Both Sides Rest in Dzhokhar Tsarnaev Trial

Both sides rested their case today in the Dzhokar Tsarnaev trial. Closing arguments and deliberations begin Wednesday.

The defense ended its case with the testimony of Sister Helen Prejean. She testified she met with Tsarnaev five times over the past year and he expressed remorse.

"He said it emphatically. He said no one deserves to suffer like they did," said Prejean, the public face of the New Orleans-based Ministry Against the Death Penalty and a Nobel Peace Prize nominee. "I had every reason to think that he was taking it in and that he was genuinely sorry for what he did."


She was not paid for her testimony and she said she would not tell the jury Tsarnaev was remorseful if she really didn't believe it. "It was his voice...It had pain in it actually."

Also testifying today: Government rebuttal witnesses including the Warden of Supermax and the Michelle Nicolet, FBI official who is unit chief of the JTTF and in charge of SAMS. Reporter Jim Armstrong on Twitter recaps their testimony on the conditions at "H" Unit, the step-down program, and how SAMS are removed. He said the jury foreperson "among others" paid close attention to testimony about the restrictive conditions.

< Shot Fired into George Zimmerman's Vehicle | Freddie Gray Thread #3 >
  • The Online Magazine with Liberal coverage of crime-related political and injustice news

  • Contribute To TalkLeft

  • Display: Sort:
    Excellent opinion piece (5.00 / 1) (#15)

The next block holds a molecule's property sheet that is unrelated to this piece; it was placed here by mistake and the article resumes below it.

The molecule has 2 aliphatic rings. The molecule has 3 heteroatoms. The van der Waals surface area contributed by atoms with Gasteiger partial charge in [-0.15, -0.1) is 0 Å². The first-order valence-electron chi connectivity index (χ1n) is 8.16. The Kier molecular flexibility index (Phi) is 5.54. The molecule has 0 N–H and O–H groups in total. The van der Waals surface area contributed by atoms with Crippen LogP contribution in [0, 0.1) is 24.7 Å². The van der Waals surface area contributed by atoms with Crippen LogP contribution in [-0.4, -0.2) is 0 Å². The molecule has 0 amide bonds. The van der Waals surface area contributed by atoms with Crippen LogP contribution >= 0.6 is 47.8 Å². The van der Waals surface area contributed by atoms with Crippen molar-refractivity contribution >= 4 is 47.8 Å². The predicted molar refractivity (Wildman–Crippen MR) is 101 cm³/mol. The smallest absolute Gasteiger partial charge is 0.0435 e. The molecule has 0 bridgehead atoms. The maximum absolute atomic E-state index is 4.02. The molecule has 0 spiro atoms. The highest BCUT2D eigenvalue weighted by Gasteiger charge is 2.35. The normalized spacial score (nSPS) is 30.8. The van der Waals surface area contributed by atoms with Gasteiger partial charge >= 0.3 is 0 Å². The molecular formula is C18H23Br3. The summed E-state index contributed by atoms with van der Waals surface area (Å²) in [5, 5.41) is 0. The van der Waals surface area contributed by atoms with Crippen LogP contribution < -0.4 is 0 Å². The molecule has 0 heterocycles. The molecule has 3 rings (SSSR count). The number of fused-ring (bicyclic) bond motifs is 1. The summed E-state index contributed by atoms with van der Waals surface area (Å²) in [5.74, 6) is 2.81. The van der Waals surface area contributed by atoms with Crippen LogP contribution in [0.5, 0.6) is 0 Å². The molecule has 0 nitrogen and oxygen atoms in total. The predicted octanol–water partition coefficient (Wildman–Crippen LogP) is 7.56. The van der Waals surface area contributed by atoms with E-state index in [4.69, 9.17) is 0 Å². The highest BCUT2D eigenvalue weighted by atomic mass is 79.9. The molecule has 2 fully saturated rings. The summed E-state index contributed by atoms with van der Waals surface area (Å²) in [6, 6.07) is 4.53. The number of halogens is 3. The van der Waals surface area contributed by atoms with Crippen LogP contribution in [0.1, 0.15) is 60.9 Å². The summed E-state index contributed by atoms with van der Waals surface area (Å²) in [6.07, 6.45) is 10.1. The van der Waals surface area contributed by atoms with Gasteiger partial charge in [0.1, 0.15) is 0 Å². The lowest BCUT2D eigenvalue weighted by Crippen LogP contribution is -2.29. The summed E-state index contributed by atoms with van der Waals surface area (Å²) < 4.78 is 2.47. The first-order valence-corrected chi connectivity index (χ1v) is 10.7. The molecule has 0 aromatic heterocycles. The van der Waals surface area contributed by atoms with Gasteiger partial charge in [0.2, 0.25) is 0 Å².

by Reconstructionist on Tue May 12, 2015 at 03:35:42 PM EST
    WApo guest column

      The rabbi states a persuasive case with brevity and eloquence.

    Yes, it is excellent (none / 0) (#16)
    by Zorba on Tue May 12, 2015 at 03:45:38 PM EST
    And the rabbi pretty much sums up the way I feel, also.

    Why Have Someone Repeat... (none / 0) (#1)
    by ScottW714 on Mon May 11, 2015 at 03:54:34 PM EST
    ...his words when he can say them.  

    Something about putting a person who is against the DP as some sort of expert on remorselessness really rubs me the wrong way.  He could just take the stand and tell them himself.  The jury should judge for themselves, not be told that he is in fact remorseful.

    What is the fear here, that he might slip and start ranting about Allah ?  For me I can't think of anything more compelling than a kid being remorseful about the crimes he committed.  I would want to see that it's genuine.  Someone else telling me to take their word for it misses with me, it would also have me wondering if he's so remorseful 'Why isn't he the one telling me?'

    Doesn't matter I guess,I would never vote 'yes'.

    So the prosecution (none / 0) (#2)
    by oculus on Mon May 11, 2015 at 04:00:43 PM EST
    did not put on a rebuttal witness to Sister Prejean's expertise at determining this defendant is remorseful?

    I couldn't find any reference indicating she has been permitted to testify in any other criminal case on this subject.

    I believe it would have been (5.00 / 2) (#18)
    by KeysDan on Wed May 13, 2015 at 03:13:18 PM EST
    unwise for the prosecutors to put on rebuttal witnesses to Sister Helen's testimony. An attempt to counter her assessment of Dzhokhar Tsarnaev's remorsefulness would run into her prominence as a death penalty opponent based on her Faith and in her value of life, even for those like Dzhakhar who are guilty of heinous crimes.